Columns

Following Elijah’s stunning victory over the prophets of Baal in 1 Kings 18, he turns his attention to drought that continued to linger over the land. Back in 1 Kings 17, Elijah had announced a drought on the land because of the apostasy of the people. They had backed into Baalism and paganism. And their failure to remain faithful to the Lord carried the judgment of God removing his word from the people, signified by the lack of rain or dew. This was also a polemic against Baal, the storm god. The Baal cycle would be broken and the LORD would show himself to be God.

"With which person in the Bible do you most identify?" This is a question I have often asked others in the church over the years. Most of us lack even enough self-awareness to able to answer the question. Others among us have a propensity to appeal to the best characters in Scripture.

The Shocking Case of the Hungarian Galley Slaves – A 17th-century Tale of Religious Persecution

            One of the worst examples of religious persecution in European history happened in the decade between 1671 and 1681, when the Hungarian Roman Catholic authorities determined to eradicate Protestantism from their country.

John Bunyan and the Women Who Shaped His Life

            If it’s true that behind every great man there is a great woman, John Bunyan had a good company of great women behind him.

      Pastors, elders, and godly parents rightly take interest in the education and nurture of their children, and as a result action-minded Christians start schools. Christian schools represent a natural or spontaneous result of faith, and the Lord is pleased with such loving motives and acts. Nevertheless, when a church attempts to govern the school it has created the results are often mixed. Theology can explain why.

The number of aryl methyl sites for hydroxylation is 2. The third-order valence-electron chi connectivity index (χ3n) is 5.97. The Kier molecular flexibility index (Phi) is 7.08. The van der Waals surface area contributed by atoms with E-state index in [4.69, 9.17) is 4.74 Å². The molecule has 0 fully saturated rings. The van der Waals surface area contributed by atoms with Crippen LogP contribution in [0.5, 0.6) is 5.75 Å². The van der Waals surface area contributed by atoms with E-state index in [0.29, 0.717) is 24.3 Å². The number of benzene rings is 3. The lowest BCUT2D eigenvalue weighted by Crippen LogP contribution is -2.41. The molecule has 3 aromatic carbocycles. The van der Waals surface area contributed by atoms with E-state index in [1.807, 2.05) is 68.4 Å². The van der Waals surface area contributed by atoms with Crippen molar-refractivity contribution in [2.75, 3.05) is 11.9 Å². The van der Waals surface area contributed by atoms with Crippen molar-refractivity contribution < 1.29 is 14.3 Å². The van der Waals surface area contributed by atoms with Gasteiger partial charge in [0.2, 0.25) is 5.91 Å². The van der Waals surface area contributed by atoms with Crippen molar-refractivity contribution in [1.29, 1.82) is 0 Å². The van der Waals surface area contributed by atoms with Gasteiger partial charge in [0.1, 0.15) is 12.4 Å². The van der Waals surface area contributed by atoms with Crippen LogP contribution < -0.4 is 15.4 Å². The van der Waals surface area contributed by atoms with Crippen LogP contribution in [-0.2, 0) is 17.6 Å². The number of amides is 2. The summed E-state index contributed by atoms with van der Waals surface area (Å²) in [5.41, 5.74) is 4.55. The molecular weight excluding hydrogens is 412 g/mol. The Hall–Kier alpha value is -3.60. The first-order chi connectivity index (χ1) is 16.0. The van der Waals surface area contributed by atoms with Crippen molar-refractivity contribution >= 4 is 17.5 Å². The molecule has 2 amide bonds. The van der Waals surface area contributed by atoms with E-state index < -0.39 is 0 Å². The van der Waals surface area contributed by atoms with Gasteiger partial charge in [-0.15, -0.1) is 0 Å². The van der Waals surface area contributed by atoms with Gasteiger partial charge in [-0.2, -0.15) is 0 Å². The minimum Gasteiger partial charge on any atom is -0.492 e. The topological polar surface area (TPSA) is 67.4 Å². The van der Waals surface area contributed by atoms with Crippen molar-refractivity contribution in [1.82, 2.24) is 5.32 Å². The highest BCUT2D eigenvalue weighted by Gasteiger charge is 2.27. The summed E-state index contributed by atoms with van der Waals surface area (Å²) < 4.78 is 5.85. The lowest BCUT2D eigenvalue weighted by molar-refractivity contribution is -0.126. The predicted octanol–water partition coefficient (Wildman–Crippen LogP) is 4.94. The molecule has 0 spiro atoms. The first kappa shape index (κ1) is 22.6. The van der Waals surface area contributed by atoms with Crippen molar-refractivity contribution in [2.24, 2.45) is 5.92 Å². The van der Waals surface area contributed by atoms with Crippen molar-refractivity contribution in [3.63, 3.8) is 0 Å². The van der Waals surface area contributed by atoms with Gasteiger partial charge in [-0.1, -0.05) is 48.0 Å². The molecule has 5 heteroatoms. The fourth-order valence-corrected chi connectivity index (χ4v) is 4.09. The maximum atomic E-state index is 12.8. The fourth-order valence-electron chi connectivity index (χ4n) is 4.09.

It is a struggle to live out our faith. But we can see that in ways that owe more to secular trends than to Scripture and obscure the teaching that our lives can show the beauty of life in Christ and his gospel.

Christians are frequently reminded to “remember the reason for Christmas,” meaning, of course, that we should turn our attention away from the cultural trappings and to the fact that Jesus was born to Mary in Bethlehem.  But this Christmas, perhaps we should fix our attention a little more closely, not just on the details of Jesus’ birth, but on the miracle of the incarnation.  In so doing, we join a great cloud of Christian witnesses, who have reflected deeply on this glorious mystery.

This week on Theology on the Go, Dr. Jonathan Master is joined by Dr. Liam Goligher, pastor of the historic Tenth Presbyterian Church in downtown Philadelphia, PA. As pastor of Tenth Presbyterian, Dr. Goligher has done much thinking and teaching on the topic of missions, and how Christians are to reach the lost. This installment of Theology on the Go gives a glimpse of some of that teaching as Dr. Goligher chats with Jonathan about the doctrine of missions.

It is fascinating to see how St Paul looks back over his Christian life in face of his fast approaching departure from this world. Writing to Timothy, he describes it as a race to be run, a faith to be kept and also as a fight to be fought (2 Ti 4.7). Each metaphor sheds its own light on how we understand our new life in Christ. It involves endurance: ‘The one who perseveres to the end will be saved’ (Mt 24.13). It requires fidelity – both to the doctrines to which we have been committed (Ro 6.17); but also to the kind of life to which they call us (Eph 4.1).